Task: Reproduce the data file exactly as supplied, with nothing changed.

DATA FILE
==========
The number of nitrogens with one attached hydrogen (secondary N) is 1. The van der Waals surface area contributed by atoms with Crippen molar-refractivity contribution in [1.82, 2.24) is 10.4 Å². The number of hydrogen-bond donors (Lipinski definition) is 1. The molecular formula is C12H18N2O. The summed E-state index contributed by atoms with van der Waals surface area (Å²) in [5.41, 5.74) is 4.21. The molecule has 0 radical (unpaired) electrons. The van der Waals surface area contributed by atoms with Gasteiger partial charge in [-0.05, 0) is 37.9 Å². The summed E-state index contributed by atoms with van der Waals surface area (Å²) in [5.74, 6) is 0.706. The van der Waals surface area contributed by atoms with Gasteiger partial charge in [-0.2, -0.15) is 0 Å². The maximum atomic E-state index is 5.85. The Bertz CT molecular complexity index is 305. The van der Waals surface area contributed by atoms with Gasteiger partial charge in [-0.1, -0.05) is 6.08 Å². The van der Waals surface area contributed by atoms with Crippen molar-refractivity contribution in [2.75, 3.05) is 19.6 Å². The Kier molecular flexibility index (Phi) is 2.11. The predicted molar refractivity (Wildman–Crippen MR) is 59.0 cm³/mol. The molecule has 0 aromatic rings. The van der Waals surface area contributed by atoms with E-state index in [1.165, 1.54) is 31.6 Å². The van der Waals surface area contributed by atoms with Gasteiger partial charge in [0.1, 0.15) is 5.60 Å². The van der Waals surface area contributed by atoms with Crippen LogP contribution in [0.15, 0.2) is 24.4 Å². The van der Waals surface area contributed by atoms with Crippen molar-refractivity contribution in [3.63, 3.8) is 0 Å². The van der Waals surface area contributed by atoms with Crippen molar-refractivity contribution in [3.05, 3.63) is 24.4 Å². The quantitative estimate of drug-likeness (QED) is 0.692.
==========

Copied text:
The number of nitrogens with one attached hydrogen (secondary N) is 1. The van der Waals surface area contributed by atoms with Crippen molar-refractivity contribution in [1.82, 2.24) is 10.4 Å². The number of hydrogen-bond donors (Lipinski definition) is 1. The molecular formula is C12H18N2O. The summed E-state index contributed by atoms with van der Waals surface area (Å²) in [5.41, 5.74) is 4.21. The molecule has 0 radical (unpaired) electrons. The van der Waals surface area contributed by atoms with Gasteiger partial charge in [-0.05, 0) is 37.9 Å². The summed E-state index contributed by atoms with van der Waals surface area (Å²) in [5.74, 6) is 0.706. The van der Waals surface area contributed by atoms with Gasteiger partial charge in [-0.2, -0.15) is 0 Å². The maximum atomic E-state index is 5.85. The Bertz CT molecular complexity index is 305. The van der Waals surface area contributed by atoms with Gasteiger partial charge in [-0.1, -0.05) is 6.08 Å². The van der Waals surface area contributed by atoms with Crippen molar-refractivity contribution in [2.75, 3.05) is 19.6 Å². The Kier molecular flexibility index (Phi) is 2.11. The predicted molar refractivity (Wildman–Crippen MR) is 59.0 cm³/mol. The molecule has 0 aromatic rings. The van der Waals surface area contributed by atoms with E-state index in [1.165, 1.54) is 31.6 Å². The van der Waals surface area contributed by atoms with Gasteiger partial charge in [0.1, 0.15) is 5.60 Å². The van der Waals surface area contributed by atoms with Crippen LogP contribution in [0.15, 0.2) is 24.4 Å². The van der Waals surface area contributed by atoms with Crippen molar-refractivity contribution in [3.63, 3.8) is 0 Å². The van der Waals surface area contributed by atoms with Crippen molar-refractivity contribution in [3.05, 3.63) is 24.4 Å². The quantitative estimate of drug-likeness (QED) is 0.692.